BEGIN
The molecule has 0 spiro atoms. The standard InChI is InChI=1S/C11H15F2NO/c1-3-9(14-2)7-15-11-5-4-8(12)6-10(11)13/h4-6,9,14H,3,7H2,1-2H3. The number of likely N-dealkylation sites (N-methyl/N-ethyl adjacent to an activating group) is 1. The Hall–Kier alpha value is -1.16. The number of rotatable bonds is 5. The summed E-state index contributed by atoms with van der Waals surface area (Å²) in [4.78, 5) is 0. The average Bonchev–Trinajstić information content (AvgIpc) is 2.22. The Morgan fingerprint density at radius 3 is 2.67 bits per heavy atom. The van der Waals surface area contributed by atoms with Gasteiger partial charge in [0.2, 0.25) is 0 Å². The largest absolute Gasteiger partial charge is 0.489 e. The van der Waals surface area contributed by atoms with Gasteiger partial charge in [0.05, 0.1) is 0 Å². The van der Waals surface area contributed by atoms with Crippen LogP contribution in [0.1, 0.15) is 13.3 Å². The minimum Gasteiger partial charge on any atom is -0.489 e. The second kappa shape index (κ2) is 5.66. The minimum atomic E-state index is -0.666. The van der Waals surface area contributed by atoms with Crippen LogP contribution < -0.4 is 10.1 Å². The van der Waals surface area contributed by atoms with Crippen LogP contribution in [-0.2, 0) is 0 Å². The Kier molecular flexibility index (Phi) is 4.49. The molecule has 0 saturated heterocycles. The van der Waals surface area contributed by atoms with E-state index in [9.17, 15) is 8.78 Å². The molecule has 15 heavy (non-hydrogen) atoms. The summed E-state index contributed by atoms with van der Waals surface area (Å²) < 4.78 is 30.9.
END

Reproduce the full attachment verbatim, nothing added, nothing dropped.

The molecule has 0 spiro atoms. The standard InChI is InChI=1S/C11H15F2NO/c1-3-9(14-2)7-15-11-5-4-8(12)6-10(11)13/h4-6,9,14H,3,7H2,1-2H3. The number of likely N-dealkylation sites (N-methyl/N-ethyl adjacent to an activating group) is 1. The Hall–Kier alpha value is -1.16. The number of rotatable bonds is 5. The summed E-state index contributed by atoms with van der Waals surface area (Å²) in [4.78, 5) is 0. The average Bonchev–Trinajstić information content (AvgIpc) is 2.22. The Morgan fingerprint density at radius 3 is 2.67 bits per heavy atom. The van der Waals surface area contributed by atoms with Gasteiger partial charge in [0.2, 0.25) is 0 Å². The largest absolute Gasteiger partial charge is 0.489 e. The van der Waals surface area contributed by atoms with Gasteiger partial charge in [0.05, 0.1) is 0 Å². The van der Waals surface area contributed by atoms with Crippen LogP contribution in [0.1, 0.15) is 13.3 Å². The minimum Gasteiger partial charge on any atom is -0.489 e. The second kappa shape index (κ2) is 5.66. The minimum atomic E-state index is -0.666. The van der Waals surface area contributed by atoms with Crippen LogP contribution < -0.4 is 10.1 Å². The van der Waals surface area contributed by atoms with Crippen LogP contribution in [-0.2, 0) is 0 Å². The Kier molecular flexibility index (Phi) is 4.49. The molecule has 0 saturated heterocycles. The van der Waals surface area contributed by atoms with E-state index in [9.17, 15) is 8.78 Å². The molecule has 15 heavy (non-hydrogen) atoms. The summed E-state index contributed by atoms with van der Waals surface area (Å²) < 4.78 is 30.9.